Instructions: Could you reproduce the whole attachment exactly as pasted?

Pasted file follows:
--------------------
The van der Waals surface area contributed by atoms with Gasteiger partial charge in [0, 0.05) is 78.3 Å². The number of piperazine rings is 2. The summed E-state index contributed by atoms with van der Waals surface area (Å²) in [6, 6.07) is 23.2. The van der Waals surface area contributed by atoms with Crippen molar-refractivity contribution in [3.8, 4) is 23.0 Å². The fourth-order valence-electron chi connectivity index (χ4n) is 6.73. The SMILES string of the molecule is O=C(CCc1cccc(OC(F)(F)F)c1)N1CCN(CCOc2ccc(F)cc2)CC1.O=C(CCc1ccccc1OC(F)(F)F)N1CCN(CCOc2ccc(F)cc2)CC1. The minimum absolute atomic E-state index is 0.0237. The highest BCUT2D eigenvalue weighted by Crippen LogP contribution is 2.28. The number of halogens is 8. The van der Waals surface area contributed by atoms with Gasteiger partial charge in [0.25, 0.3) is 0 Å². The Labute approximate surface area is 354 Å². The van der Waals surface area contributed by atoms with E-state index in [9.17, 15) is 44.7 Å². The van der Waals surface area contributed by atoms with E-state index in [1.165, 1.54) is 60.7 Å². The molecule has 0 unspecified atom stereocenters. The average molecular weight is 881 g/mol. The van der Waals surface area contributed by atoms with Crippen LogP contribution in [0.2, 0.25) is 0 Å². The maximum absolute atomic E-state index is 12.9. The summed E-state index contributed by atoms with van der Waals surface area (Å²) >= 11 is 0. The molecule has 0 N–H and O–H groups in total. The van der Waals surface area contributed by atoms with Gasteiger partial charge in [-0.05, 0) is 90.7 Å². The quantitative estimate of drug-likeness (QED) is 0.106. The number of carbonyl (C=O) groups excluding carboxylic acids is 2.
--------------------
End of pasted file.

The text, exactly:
The van der Waals surface area contributed by atoms with Gasteiger partial charge in [0, 0.05) is 78.3 Å². The number of piperazine rings is 2. The summed E-state index contributed by atoms with van der Waals surface area (Å²) in [6, 6.07) is 23.2. The van der Waals surface area contributed by atoms with Crippen molar-refractivity contribution in [3.8, 4) is 23.0 Å². The fourth-order valence-electron chi connectivity index (χ4n) is 6.73. The SMILES string of the molecule is O=C(CCc1cccc(OC(F)(F)F)c1)N1CCN(CCOc2ccc(F)cc2)CC1.O=C(CCc1ccccc1OC(F)(F)F)N1CCN(CCOc2ccc(F)cc2)CC1. The minimum absolute atomic E-state index is 0.0237. The highest BCUT2D eigenvalue weighted by Crippen LogP contribution is 2.28. The number of halogens is 8. The van der Waals surface area contributed by atoms with Gasteiger partial charge in [0.25, 0.3) is 0 Å². The Labute approximate surface area is 354 Å². The van der Waals surface area contributed by atoms with E-state index in [9.17, 15) is 44.7 Å². The van der Waals surface area contributed by atoms with E-state index in [1.165, 1.54) is 60.7 Å². The molecule has 0 unspecified atom stereocenters. The average molecular weight is 881 g/mol. The van der Waals surface area contributed by atoms with Crippen LogP contribution in [0.2, 0.25) is 0 Å². The maximum absolute atomic E-state index is 12.9. The summed E-state index contributed by atoms with van der Waals surface area (Å²) >= 11 is 0. The molecule has 0 N–H and O–H groups in total. The van der Waals surface area contributed by atoms with Gasteiger partial charge in [-0.05, 0) is 90.7 Å². The quantitative estimate of drug-likeness (QED) is 0.106. The number of carbonyl (C=O) groups excluding carboxylic acids is 2.